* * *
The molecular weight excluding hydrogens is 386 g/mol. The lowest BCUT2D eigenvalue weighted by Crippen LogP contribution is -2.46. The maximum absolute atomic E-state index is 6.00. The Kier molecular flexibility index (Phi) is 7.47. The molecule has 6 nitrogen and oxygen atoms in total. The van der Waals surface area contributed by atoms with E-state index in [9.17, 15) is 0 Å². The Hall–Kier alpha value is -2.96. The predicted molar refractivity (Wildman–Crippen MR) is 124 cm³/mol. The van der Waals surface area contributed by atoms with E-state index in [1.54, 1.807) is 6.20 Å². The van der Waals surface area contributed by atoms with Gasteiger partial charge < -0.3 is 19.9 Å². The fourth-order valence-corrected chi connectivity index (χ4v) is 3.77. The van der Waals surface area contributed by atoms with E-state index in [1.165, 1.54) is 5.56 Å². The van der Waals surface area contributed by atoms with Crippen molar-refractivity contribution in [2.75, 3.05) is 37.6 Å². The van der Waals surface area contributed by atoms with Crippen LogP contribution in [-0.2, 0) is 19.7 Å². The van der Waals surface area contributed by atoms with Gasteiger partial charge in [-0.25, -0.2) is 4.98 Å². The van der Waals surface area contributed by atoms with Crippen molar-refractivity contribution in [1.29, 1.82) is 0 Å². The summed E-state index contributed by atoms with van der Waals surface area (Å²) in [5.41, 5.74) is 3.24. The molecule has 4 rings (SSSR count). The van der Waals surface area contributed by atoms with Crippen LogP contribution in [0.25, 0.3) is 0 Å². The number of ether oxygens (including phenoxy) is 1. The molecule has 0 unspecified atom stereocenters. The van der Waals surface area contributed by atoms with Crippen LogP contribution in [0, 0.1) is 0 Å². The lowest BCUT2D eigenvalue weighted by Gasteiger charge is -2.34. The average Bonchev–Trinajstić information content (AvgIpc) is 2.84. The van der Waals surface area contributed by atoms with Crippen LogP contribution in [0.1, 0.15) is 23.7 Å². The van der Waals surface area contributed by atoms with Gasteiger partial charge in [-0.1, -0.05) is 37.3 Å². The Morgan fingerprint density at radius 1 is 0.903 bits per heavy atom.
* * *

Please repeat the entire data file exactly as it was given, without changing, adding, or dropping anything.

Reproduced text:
The molecular weight excluding hydrogens is 386 g/mol. The lowest BCUT2D eigenvalue weighted by Crippen LogP contribution is -2.46. The maximum absolute atomic E-state index is 6.00. The Kier molecular flexibility index (Phi) is 7.47. The molecule has 6 nitrogen and oxygen atoms in total. The van der Waals surface area contributed by atoms with E-state index in [9.17, 15) is 0 Å². The Hall–Kier alpha value is -2.96. The predicted molar refractivity (Wildman–Crippen MR) is 124 cm³/mol. The van der Waals surface area contributed by atoms with E-state index in [1.54, 1.807) is 6.20 Å². The van der Waals surface area contributed by atoms with Gasteiger partial charge < -0.3 is 19.9 Å². The fourth-order valence-corrected chi connectivity index (χ4v) is 3.77. The van der Waals surface area contributed by atoms with E-state index in [1.165, 1.54) is 5.56 Å². The van der Waals surface area contributed by atoms with Crippen molar-refractivity contribution in [2.75, 3.05) is 37.6 Å². The van der Waals surface area contributed by atoms with Crippen LogP contribution in [-0.2, 0) is 19.7 Å². The van der Waals surface area contributed by atoms with Gasteiger partial charge in [-0.25, -0.2) is 4.98 Å². The van der Waals surface area contributed by atoms with Crippen molar-refractivity contribution in [1.29, 1.82) is 0 Å². The summed E-state index contributed by atoms with van der Waals surface area (Å²) in [5.41, 5.74) is 3.24. The molecule has 4 rings (SSSR count). The van der Waals surface area contributed by atoms with Crippen LogP contribution in [0.25, 0.3) is 0 Å². The number of ether oxygens (including phenoxy) is 1. The molecule has 0 unspecified atom stereocenters. The van der Waals surface area contributed by atoms with Crippen LogP contribution in [0, 0.1) is 0 Å². The lowest BCUT2D eigenvalue weighted by Gasteiger charge is -2.34. The average Bonchev–Trinajstić information content (AvgIpc) is 2.84. The van der Waals surface area contributed by atoms with Crippen LogP contribution in [0.1, 0.15) is 23.7 Å². The van der Waals surface area contributed by atoms with Gasteiger partial charge in [-0.1, -0.05) is 37.3 Å². The Morgan fingerprint density at radius 1 is 0.903 bits per heavy atom.